Study Guide

Woman on the Edge of Time Themes

  • Love

    Connie is unlucky in love. Like really unlucky in love. As in, multiple loves of her life are violently killed and everyone she cares about (her daughter, her niece) is taken from her. In order to love and be loved she needs to swoop into the future and have phantom sex and then even that gets taken away from her.

    Loving in Woman on the Edge of Time is really hard. If, like Skip, you do manage to have a successful love life in this messed-up world, somebody'll tell you that you're doing it the wrong way and doctors will get their brain implants and force that love out of you.

    Questions About Love

    1. In the novel, does Connie's love always lead to violence?
    2. How does the future of Mattapoisett treat love differently than the present?
    3. What is the most important love in Connie's life?

    Chew on This

    Connie is considered crazy because she can't love.

    Connie is considered crazy because she loves too much.

  • Madness

    Connie has an invisible friend and believes she travels to the future. She may be mentally ill. But Woman on the Edge of Time is less interested in telling you whether or not she's ill than it is in showing you what happens to people who are considered mentally ill.

    Even if Connie is schizophrenic, she's still a human being; doctors don't have the right to experiment on her brain, or keep her constantly drugged against her will. Is Connie really crazy for dreaming of a future in which you're not shunned or beaten or sneered at just because you're mentally ill?

    Questions About Madness

    1. Is Connie crazy or insane when she hits her daughter? When she poisons the doctors? Explain your answer.
    2. How are the mentally ill treated in Mattapoisett, and how is this different from how they are treated in the present?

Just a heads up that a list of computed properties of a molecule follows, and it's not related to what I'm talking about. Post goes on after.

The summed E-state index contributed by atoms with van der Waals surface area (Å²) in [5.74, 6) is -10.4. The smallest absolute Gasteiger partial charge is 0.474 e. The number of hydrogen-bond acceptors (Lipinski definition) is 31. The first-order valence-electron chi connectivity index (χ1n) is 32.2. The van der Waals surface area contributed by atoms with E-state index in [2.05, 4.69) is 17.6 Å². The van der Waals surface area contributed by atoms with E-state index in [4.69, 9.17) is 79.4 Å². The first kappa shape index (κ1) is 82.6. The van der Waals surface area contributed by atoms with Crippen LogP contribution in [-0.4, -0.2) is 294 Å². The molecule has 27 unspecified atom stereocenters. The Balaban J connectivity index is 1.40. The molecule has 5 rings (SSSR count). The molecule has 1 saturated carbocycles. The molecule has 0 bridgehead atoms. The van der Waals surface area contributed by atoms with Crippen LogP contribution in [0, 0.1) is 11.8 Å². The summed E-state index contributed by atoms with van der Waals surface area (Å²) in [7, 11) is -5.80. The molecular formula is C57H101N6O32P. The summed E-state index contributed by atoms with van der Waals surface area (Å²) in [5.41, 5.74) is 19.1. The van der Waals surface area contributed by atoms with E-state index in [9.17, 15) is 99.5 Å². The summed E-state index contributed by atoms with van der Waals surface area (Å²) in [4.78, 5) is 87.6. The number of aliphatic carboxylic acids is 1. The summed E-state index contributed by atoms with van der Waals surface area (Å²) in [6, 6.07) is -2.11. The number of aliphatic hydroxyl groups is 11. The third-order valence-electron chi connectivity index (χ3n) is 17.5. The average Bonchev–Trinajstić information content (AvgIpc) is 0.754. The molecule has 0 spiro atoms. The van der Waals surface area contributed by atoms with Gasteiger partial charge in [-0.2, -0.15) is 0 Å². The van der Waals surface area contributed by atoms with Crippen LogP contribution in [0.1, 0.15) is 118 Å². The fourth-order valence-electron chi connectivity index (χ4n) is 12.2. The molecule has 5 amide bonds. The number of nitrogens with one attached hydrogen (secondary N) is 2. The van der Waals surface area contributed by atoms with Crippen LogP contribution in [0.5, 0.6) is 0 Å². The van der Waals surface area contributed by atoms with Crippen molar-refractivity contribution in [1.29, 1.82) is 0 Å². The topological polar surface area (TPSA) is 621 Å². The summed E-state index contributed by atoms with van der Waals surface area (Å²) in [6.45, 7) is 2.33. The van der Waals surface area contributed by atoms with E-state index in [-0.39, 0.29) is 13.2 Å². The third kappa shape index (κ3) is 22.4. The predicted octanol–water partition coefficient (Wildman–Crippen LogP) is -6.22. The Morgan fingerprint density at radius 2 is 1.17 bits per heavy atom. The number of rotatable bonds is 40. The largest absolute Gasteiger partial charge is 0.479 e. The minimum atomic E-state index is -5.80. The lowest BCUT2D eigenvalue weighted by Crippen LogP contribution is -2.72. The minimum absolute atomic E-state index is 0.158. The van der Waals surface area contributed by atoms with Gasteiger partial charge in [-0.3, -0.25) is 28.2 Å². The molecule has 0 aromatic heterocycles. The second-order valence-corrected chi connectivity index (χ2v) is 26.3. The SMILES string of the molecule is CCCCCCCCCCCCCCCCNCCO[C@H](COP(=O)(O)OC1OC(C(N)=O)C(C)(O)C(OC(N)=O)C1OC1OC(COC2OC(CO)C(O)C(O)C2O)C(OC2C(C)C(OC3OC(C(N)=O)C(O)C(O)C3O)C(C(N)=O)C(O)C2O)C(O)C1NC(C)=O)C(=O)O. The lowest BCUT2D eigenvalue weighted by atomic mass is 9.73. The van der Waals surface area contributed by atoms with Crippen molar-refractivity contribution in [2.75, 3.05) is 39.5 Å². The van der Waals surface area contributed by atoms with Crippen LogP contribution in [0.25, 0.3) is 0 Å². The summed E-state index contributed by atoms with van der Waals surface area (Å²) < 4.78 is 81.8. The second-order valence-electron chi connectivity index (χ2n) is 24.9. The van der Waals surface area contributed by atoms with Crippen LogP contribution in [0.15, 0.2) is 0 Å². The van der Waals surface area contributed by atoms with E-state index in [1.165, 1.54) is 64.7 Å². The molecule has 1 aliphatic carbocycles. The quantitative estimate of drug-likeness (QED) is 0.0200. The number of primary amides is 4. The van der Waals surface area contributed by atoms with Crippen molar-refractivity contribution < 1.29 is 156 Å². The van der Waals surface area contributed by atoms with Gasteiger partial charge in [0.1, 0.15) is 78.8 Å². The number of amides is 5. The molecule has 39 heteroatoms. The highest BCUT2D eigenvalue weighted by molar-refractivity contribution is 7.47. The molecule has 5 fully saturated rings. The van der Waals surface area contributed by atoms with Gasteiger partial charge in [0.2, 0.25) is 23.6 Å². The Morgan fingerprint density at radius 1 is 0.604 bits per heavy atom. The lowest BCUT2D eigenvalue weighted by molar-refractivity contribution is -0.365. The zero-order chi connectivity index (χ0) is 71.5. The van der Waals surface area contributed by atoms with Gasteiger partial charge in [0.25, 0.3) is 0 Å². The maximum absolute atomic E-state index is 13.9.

3. Who, if anyone, does this novel present as the most mentally ill?

    Chew on This

    Mattapoisett keeps Connie from going insane.

    Mattapoisett leads Connie to insanity.

  • Morality and Ethics

    Utopias are always about morality; they imagine what the world would be like if it were more moral and ethical (and maybe had awesome flying cars). Mattapoisett is more moral because there's little inequality; people don't have power over each other.

    But that raises the following question: what would it be moral to do to bring about this utopia? Can you hit somebody? Poison their coffee? Does utopia make Connie more moral, or does it make her willing to do terrible things?

    Questions About Morality and Ethics

    1. Connie kills the doctors in part to help Sybil escape. Is that a moral reason?
    2. When is violence immoral in Woman on the Edge of Time? When is it moral?
    3. Is the way that they treat children in Mattapoisett moral or immoral? Explain your answer.

    Chew on This

    Mattapoisett teaches Connie how to be more moral.

    Mattapoisett inspires Connie to act immorally.

  • Science

    Woman on the Edge of Time is not a fan of modern-day science. Scientists in the novel mostly seem to want to experiment on people and put implants in their brains.

    On the other hand, Mattapoisett imagines a world in which science helps create a paradise—automation allows people to avoid unpleasant jobs; growing children in tubes allows for gender equality. So it's not so much that science is evil, as it is that a bad society makes bad science and a good society can use science to make things better. If Dr. Frankenstein had been born in Mattapoisett, he would have built a happy monster (presuming the council had approved his project).

    Questions About Science

    1. How is science used differently in Mattapoisett and the alternate, evil future Connie sees?
    2. Are the scientists in the hospital interested in helping Connie? Explain your answer.
    3. Does Luciente seem like a scientist to you? Why or why not?

    Chew on This